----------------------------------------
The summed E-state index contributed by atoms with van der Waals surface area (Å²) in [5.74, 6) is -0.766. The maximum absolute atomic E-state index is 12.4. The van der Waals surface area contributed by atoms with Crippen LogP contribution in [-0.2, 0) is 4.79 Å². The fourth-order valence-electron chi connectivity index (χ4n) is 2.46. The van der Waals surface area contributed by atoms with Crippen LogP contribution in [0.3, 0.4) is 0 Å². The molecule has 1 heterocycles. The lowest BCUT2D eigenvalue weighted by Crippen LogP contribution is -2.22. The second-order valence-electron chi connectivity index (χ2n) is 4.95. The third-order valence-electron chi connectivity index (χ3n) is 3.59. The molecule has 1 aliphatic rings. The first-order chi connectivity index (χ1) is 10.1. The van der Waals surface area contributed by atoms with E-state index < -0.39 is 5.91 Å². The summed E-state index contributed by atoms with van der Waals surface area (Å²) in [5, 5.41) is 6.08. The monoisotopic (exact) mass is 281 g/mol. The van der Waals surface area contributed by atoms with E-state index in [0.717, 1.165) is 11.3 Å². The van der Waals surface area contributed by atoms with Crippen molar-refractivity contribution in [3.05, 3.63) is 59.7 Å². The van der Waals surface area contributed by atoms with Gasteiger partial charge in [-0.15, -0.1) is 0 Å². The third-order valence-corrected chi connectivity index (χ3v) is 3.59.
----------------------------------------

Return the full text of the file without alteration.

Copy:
The summed E-state index contributed by atoms with van der Waals surface area (Å²) in [5.74, 6) is -0.766. The maximum absolute atomic E-state index is 12.4. The van der Waals surface area contributed by atoms with Crippen LogP contribution in [-0.2, 0) is 4.79 Å². The fourth-order valence-electron chi connectivity index (χ4n) is 2.46. The van der Waals surface area contributed by atoms with Crippen LogP contribution in [0.3, 0.4) is 0 Å². The molecule has 1 heterocycles. The lowest BCUT2D eigenvalue weighted by Crippen LogP contribution is -2.22. The second-order valence-electron chi connectivity index (χ2n) is 4.95. The third-order valence-electron chi connectivity index (χ3n) is 3.59. The molecule has 1 aliphatic rings. The first-order chi connectivity index (χ1) is 10.1. The van der Waals surface area contributed by atoms with E-state index < -0.39 is 5.91 Å². The summed E-state index contributed by atoms with van der Waals surface area (Å²) in [5, 5.41) is 6.08. The monoisotopic (exact) mass is 281 g/mol. The van der Waals surface area contributed by atoms with E-state index in [0.717, 1.165) is 11.3 Å². The van der Waals surface area contributed by atoms with Crippen molar-refractivity contribution in [3.05, 3.63) is 59.7 Å². The van der Waals surface area contributed by atoms with Gasteiger partial charge in [-0.15, -0.1) is 0 Å². The third-order valence-corrected chi connectivity index (χ3v) is 3.59.